A Texas couple is considering to end their marriage to ensure their daughter receives the health coverage she needs.

The couple is financially struggling and if they divorce, the mother could file as a single mother and unemployed, which would qualify her for Medicaid.

A Couple's Heartbreaking Decision

Jake and Maria Grey have been married for nine years and have two daughters, 6-year-old Brighton, and 2-year-old Fairen. Brighton is suffering from a genetic chromosomal disorder known as Wolf-Hirschhorn Syndrome and is in need of round-the-clock care.

Due to her condition, 6-year-old Brighton has vision and hearing impairments, as well as having seizures. The disorder has also delayed her growth and development.

The happily married couple are now contemplating on getting a divorce because they agreed that their children's needs come first. Jake, who is an Army vet, stated that 30 percent of his $40,000 income goes toward his daughter's health care. The couple stated that they pay $15,000 out-of-pocket expenses a year and they are still on a waiting list for state assistance, however, their number is 59,979.

"We just have struggled and struggled with it. I guess now we've gotten to the point where we feel like (divorce) is a real possibility," Jake stated.

Maria stated that she would feel anxiety checking the mail as she feared what bill would arrive that they couldn't pay. She continued that the couple promised each other to do the best they can for Brighton for as long as she is still with them, but the Greys have never imagined it would end in divorce.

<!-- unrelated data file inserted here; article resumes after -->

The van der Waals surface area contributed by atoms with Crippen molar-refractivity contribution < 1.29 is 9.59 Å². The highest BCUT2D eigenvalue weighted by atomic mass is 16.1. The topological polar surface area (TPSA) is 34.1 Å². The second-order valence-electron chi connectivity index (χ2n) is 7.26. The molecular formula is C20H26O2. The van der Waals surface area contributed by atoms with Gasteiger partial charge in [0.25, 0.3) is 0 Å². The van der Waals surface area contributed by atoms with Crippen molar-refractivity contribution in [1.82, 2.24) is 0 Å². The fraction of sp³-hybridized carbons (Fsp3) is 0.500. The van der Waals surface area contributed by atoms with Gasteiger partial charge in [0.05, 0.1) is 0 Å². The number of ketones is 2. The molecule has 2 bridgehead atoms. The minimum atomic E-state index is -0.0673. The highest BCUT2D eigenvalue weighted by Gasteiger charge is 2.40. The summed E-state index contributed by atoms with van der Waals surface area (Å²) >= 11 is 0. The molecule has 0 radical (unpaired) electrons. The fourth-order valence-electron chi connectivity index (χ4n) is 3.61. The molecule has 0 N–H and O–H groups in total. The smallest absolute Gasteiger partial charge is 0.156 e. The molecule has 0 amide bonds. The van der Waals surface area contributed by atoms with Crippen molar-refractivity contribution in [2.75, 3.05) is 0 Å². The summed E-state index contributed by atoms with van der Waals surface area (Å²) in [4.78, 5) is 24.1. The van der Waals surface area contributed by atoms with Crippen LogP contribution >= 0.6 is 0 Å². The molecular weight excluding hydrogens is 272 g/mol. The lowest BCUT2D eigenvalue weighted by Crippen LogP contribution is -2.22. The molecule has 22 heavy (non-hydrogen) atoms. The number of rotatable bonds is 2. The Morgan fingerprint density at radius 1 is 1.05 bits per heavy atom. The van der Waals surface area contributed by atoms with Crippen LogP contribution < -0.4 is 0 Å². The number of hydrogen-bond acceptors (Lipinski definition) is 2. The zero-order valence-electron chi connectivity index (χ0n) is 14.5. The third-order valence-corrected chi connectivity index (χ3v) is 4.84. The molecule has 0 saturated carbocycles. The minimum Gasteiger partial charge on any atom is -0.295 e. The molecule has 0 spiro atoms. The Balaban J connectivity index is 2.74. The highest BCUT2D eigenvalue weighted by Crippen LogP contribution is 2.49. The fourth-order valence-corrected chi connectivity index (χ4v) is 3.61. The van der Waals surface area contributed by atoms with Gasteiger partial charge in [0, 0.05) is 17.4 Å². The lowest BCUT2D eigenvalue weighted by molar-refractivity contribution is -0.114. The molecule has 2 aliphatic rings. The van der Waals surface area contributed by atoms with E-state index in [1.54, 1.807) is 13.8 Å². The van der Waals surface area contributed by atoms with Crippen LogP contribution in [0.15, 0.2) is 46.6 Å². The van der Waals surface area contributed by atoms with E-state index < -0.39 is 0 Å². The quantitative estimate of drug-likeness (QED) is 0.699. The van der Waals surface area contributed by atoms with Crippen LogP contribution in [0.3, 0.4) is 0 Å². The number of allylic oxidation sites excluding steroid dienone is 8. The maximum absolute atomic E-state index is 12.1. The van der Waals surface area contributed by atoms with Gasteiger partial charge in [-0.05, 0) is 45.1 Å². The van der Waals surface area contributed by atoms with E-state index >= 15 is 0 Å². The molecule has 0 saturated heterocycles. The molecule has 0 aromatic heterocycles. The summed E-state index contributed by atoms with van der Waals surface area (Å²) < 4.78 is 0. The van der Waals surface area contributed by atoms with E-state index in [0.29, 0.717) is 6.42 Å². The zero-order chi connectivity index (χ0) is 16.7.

Healthcare In America

Dr. Thad Miller, a health care policy expert from the University of North Texas Health Science Center, stated that he has never heard of a family taking severe steps to receive healthcare. Dr. Miller continued that the Greys' out-of-pocket expenses were shockingly high and that they are in a tough spot.

He claimed that most Americans spend at least $600 dollars on healthcare a year, but he does believe other families are in a similar situation to the Greys.

According to NIH U.S. National Library of Medicine, Wolf-Hirschhorn Syndrome is a rare disorder that affects various parts of the body. People who are affected by this disorder have distinctive facial features, including a high forehead, shortened distance between the nose and upper lip, and poorly formed ears.

Also, people who suffer from this disorder have delayed growth, which begins before birth and leads to infants having trouble with feeding and gaining weight.

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